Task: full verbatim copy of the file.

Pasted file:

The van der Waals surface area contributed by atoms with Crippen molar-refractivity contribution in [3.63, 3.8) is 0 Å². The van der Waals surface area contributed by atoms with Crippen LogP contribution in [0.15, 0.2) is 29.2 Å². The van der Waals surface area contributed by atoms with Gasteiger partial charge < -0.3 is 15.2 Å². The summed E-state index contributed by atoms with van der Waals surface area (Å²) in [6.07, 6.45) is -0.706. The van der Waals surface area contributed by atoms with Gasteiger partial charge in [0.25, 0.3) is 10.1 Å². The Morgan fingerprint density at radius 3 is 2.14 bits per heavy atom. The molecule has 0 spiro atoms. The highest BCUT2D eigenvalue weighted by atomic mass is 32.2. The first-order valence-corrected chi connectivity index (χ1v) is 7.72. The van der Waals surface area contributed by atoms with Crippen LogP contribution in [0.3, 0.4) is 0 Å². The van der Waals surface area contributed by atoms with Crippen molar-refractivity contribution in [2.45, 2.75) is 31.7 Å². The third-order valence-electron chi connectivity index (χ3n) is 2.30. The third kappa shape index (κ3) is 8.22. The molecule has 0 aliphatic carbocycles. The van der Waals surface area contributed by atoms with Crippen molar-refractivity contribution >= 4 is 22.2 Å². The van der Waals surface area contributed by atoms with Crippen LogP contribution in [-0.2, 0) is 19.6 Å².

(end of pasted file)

The van der Waals surface area contributed by atoms with Crippen molar-refractivity contribution in [3.63, 3.8) is 0 Å². The van der Waals surface area contributed by atoms with Crippen LogP contribution in [0.15, 0.2) is 29.2 Å². The van der Waals surface area contributed by atoms with Gasteiger partial charge < -0.3 is 15.2 Å². The summed E-state index contributed by atoms with van der Waals surface area (Å²) in [6.07, 6.45) is -0.706. The van der Waals surface area contributed by atoms with Gasteiger partial charge in [0.25, 0.3) is 10.1 Å². The Morgan fingerprint density at radius 3 is 2.14 bits per heavy atom. The molecule has 0 spiro atoms. The highest BCUT2D eigenvalue weighted by atomic mass is 32.2. The first-order valence-corrected chi connectivity index (χ1v) is 7.72. The van der Waals surface area contributed by atoms with Crippen LogP contribution in [0.3, 0.4) is 0 Å². The van der Waals surface area contributed by atoms with Crippen molar-refractivity contribution in [2.45, 2.75) is 31.7 Å². The third-order valence-electron chi connectivity index (χ3n) is 2.30. The third kappa shape index (κ3) is 8.22. The molecule has 0 aliphatic carbocycles. The van der Waals surface area contributed by atoms with Crippen molar-refractivity contribution >= 4 is 22.2 Å². The van der Waals surface area contributed by atoms with Crippen LogP contribution in [-0.2, 0) is 19.6 Å².